August 4, 2009

Read a paper. High-concentrate reading.

I was looking through some old magazines stored in the basement. I´ve gone off magazines completely, but I used to be a mag-a-holic, regularly buying at least ten a month - everything from Premiere (which, sadly, doesn´t even exist anymore) to Dance Magazine (yes - I used to be a dancer....go figure. In my former life) to all the fashion magazines, to trowling the depths of journalistic cretin-dum with OK! Gala, Hello, and People. Never quite stooped to National Enquirer level, but hey, I do admit to glancing at the headlines while standing in line at the supermarket.

Vanity Fair (Issue to the right is from July 1996) was one journalistic piece of substance I subscribed to - and I will again - finances permitting - someday. I strongly believe in actual physical hold-in-your-hand reading. The necessity of newspapers at newsstands. How sad would the world be without them? Its a different type of reading experience - at least for me. I find I concentrate more and dive deeper into the subject matter. And holding a paper in my hand gives me the feeling I am holding the news in my hand - that the world - in its current maddingly click here/no, here dizzying pace - stops for a bit while I read an article. No virtually screaming "you must click on this link otherwise you will be not informed enough" on to take you somewhere totally different. You just read. Turning a page instead of "oh shit, gotta click on this on. Shit, heres another one." Click. And end up god knows where without ever having finished the original one. In fact, by that time, I´ve even forgotten where I started.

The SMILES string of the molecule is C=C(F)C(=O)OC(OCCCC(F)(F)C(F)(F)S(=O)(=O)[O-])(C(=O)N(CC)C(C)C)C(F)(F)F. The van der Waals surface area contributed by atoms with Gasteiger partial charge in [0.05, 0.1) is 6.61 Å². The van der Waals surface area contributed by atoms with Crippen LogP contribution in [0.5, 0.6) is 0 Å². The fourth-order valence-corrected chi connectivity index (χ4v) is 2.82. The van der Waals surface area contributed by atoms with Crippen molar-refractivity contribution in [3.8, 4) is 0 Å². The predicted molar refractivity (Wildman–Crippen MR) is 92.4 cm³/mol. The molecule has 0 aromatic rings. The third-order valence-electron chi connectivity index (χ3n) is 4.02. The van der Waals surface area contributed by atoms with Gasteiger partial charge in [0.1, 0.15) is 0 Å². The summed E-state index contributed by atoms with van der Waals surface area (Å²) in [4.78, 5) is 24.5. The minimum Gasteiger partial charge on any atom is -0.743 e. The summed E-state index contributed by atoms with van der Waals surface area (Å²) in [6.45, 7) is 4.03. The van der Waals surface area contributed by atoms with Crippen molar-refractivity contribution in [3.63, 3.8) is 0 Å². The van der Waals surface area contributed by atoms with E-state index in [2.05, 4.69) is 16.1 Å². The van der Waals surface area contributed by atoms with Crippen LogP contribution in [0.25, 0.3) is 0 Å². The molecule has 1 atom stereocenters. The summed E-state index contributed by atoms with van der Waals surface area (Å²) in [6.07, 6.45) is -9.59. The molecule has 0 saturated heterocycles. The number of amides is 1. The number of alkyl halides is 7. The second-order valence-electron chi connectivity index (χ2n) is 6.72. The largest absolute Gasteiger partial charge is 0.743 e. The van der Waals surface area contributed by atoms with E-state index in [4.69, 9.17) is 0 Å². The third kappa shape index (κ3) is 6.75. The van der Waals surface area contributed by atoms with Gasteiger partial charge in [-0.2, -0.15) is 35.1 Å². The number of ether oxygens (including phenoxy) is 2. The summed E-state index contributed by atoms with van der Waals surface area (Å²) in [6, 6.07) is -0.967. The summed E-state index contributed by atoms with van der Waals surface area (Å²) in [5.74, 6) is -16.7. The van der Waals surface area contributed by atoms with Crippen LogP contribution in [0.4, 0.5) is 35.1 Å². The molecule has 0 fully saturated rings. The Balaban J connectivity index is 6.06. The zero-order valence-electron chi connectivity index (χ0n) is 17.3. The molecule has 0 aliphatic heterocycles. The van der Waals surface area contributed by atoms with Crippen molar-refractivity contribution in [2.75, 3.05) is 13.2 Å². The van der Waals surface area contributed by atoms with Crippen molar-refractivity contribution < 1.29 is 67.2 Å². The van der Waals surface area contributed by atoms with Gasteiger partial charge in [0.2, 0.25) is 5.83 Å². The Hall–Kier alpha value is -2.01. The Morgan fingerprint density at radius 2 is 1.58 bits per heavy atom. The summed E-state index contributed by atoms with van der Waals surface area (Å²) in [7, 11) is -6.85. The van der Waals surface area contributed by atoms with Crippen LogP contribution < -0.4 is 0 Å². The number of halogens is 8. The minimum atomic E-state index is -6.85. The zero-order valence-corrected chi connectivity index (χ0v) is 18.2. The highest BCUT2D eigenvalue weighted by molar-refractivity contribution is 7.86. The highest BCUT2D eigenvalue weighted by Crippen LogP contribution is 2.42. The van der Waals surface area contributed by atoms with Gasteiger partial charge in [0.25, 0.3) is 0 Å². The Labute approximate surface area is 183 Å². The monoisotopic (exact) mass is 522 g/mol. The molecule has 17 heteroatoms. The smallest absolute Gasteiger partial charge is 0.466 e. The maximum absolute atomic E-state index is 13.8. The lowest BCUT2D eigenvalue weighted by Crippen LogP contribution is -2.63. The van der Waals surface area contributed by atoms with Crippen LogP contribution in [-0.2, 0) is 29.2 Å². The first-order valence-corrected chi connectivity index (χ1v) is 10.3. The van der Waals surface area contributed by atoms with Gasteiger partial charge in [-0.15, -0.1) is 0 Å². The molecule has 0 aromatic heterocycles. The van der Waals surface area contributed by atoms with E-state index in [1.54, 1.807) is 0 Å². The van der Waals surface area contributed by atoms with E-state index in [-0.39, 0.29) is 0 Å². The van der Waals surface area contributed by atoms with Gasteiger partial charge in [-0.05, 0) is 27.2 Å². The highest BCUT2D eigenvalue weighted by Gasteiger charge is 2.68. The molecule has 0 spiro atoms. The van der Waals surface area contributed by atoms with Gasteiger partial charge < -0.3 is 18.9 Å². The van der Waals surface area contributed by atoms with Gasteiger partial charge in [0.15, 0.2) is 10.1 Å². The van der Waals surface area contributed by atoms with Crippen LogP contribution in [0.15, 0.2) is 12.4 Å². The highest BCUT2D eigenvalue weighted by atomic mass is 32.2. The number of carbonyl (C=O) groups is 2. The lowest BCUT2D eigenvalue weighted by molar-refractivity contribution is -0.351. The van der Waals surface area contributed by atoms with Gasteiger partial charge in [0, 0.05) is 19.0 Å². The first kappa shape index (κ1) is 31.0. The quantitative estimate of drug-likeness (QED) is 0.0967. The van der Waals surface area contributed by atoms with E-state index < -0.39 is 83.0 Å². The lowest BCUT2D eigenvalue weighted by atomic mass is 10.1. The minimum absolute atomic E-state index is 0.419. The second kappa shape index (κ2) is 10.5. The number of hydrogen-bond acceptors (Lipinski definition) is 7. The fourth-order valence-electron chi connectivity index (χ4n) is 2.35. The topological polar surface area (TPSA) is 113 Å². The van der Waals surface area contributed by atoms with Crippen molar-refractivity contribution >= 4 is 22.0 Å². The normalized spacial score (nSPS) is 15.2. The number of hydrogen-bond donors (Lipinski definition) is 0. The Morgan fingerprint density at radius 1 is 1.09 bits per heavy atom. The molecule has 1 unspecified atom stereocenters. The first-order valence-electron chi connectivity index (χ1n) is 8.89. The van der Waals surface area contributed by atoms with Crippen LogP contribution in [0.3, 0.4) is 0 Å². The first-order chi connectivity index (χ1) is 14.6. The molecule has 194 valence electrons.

One single article. Sigh. Peace. Contentment. And you´ll find, if you happen to own some old magazines and newspapers, a lot of what was written back in, say 1997, on various politic topics, still applies today, has relevance. Besides - its history. And understanding the past is the key to the future.

Don´t get me wrong. I get most of my information off the net and if around 10-12 hours per day online deems one to be labeled an internet junkie - well, thats me, then. Having said that, I am a proponent of reading things printed on paper as well.

So - yes - a regular feature I loved in Vanity Fair is - on the very last page - the V.F. Proust Questionnaire . Famous, influential smart people (Vanity Fair uses the word "noteworthy") supposedly reveal their true character.

While I obviously do not belong in "famous" category, I think its safe to say that, even if only within a small but not limited circle, we all are smart and influential. If we want to be.

And I always wanted to answer them. So, the original questions, with my answers, coming up next time. Have to give them some thought....

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